What does it mean to live authentically? To me it means finding comfort with the choices you make in your life. But that isn’t always an easy thing to do.
The artists I interviewed on my cross-country road trip ranged dramatically in their level of what we might call “professional” success. Most of them were not fully supporting themselves with their art. Even among those who did, the artist was on some level chasing the market, seeking a balance between what her muse wanted to do and what she knew could sell.
What these creatives did have in common was an understanding that it is important to live authentically. With their creativity, they did so by being willing to lend their artistic talents to projects that might not have been their first choice, but were ones they were comfortable with morally and philosophically.
How do we as creatives know when we should compromise and when we should stand firm? Unfortunately that is a question that only we can answer for ourselves. But after much reflection on this subject in my own life, I believe I have come up with four principles that can guide us more broadly.
- Know your limits. If you are a talented writer seeking freelance work and you are approached by the National Rifle Association, you would, presumably, decline the offer. That seems clear on its face, but as any freelancer knows, turning down a client means turning down money. That is not easy. But it is easier to live with our muse–and ourselves–if we don’t betray our core selves.
- Be flexible. The example above was black and white, but life’s choices are rarely so stark. A writer who says no to any offer that doesn’t truly speak to her passion, values, and desire for creative control likely won’t receive many solicitations. The Dutch Masters produced portraits because their paying customers were the bourgeoisie. Some of the finest Renaissance works depict Christ because the paying client was the Catholic Church. Rembrandt and Michelangelo took the gigs offered to them, and produced lasting art within the confines of those gigs.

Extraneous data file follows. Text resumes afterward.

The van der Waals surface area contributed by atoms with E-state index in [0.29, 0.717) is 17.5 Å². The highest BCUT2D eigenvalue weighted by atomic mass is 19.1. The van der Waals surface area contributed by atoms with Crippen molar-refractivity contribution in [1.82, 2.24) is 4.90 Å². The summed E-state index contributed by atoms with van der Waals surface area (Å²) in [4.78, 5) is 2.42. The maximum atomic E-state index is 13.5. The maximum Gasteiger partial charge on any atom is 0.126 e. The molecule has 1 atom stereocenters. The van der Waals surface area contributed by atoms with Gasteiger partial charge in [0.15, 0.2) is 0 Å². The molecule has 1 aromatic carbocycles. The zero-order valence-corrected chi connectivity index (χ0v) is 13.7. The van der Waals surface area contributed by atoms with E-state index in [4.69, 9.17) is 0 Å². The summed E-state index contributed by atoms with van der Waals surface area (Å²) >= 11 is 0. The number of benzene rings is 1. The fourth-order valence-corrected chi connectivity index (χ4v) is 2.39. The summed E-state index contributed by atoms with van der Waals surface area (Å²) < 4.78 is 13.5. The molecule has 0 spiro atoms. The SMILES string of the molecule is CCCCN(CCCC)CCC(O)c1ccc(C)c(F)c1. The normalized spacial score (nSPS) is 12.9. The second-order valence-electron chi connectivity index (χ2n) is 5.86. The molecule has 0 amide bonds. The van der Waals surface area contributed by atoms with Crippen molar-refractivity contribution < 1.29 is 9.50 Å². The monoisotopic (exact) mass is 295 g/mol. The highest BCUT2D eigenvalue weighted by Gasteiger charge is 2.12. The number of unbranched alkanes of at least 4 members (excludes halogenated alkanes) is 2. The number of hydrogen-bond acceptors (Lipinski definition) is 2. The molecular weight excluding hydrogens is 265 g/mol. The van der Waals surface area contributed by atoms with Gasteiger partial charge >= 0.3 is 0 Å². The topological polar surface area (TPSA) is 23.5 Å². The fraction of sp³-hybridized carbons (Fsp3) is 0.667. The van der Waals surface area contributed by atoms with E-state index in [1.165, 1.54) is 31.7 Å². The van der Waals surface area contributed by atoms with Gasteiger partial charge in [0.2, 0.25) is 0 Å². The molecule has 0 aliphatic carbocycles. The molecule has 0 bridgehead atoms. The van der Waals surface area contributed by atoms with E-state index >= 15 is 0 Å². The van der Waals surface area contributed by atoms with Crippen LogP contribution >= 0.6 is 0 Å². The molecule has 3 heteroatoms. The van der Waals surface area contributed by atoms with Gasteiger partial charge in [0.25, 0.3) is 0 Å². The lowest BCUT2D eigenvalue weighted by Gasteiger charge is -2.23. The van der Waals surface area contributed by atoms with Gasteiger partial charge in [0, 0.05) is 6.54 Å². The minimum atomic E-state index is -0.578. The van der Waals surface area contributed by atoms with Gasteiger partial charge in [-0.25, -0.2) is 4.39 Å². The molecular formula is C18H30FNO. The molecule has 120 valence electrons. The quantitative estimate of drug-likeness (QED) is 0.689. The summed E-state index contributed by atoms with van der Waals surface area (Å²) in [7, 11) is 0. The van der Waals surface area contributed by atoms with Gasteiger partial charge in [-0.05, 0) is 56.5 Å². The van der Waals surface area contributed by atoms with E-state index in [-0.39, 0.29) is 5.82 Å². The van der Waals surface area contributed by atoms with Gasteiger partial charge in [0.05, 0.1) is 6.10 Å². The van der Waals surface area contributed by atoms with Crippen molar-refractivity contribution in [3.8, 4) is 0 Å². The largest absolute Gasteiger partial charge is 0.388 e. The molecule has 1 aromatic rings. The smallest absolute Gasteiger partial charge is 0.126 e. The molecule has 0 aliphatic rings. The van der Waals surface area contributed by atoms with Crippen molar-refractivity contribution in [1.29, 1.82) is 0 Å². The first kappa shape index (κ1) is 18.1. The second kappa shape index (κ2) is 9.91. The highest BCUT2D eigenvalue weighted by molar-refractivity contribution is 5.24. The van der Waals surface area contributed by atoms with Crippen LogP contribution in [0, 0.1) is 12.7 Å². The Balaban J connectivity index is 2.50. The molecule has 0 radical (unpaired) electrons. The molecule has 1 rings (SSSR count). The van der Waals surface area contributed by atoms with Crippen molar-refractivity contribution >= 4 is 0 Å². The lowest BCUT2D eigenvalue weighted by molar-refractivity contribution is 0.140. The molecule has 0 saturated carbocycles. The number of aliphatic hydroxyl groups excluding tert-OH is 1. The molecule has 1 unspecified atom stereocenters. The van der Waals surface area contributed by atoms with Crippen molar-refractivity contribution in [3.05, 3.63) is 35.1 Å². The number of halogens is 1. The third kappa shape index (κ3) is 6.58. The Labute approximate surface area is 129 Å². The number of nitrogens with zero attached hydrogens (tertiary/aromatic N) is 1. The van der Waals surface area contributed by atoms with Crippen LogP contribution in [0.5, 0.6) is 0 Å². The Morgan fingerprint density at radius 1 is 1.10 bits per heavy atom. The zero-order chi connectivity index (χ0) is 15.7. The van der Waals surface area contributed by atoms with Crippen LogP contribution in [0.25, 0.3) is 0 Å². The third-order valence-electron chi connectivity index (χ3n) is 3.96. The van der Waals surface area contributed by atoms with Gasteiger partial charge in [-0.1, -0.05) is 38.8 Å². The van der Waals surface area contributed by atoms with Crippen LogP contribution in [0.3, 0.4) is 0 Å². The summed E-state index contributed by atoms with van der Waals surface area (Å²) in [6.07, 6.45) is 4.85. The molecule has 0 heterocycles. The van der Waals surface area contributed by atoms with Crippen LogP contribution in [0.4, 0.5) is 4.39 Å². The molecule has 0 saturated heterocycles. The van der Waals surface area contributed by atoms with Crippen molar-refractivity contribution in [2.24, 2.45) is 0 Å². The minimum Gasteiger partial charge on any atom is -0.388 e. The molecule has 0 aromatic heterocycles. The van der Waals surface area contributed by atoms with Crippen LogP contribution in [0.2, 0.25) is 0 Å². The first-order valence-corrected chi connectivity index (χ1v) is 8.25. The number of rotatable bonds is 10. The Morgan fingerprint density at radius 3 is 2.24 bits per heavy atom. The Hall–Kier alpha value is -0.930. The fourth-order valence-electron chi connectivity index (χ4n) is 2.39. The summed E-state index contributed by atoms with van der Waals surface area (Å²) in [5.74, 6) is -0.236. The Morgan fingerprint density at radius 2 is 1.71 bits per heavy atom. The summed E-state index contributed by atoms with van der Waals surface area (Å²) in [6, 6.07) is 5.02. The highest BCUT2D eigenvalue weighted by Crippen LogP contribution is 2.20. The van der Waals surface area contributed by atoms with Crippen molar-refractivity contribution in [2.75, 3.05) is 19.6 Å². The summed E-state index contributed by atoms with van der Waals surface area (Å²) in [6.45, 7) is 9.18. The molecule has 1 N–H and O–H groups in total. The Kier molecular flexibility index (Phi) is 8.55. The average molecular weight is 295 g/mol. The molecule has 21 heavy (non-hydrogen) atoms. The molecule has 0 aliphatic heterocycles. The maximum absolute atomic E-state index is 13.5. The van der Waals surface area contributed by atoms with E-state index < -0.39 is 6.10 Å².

- Go easy on yourself. It’s hard to compare ourselves to Michelangelo when we are writing a press release instead of the Great American Novel. But if we bring the same level of pride to each of those tasks, we are living authentically. That is something to celebrate.
- Embrace selfishness. I suspect I’m not the only creative who beats himself up for not always carving out time for my muse to explore without boundaries. I do find that when I allow her to do that–to lead me in directions that are all about growing as an artist but may or may not have any marketable return–I bring more to the table to those who are paying me for my creativity. So maybe we creatives can tell ourselves that we are not cheating our clients when we steal time for our own muse. Instead, this is the creative’s version of continuing professional development.
Set clear boundaries. Demonstrate flexibility once they’re set. Embrace your choices. Embrace yourself. Those all seem pretty straightforward, even if life rarely is.
This theme of “authenticity” surfaces so many places. It is central to my career choices, to my marriage, and to my role as a father. And it is emerging as a theme in my work-in-progress, a travel memoir. I’ve viewed the book as the story of a quest for creativity, but it increasingly seems that quest is entwined with a quest for authenticity.
I welcome your thoughts.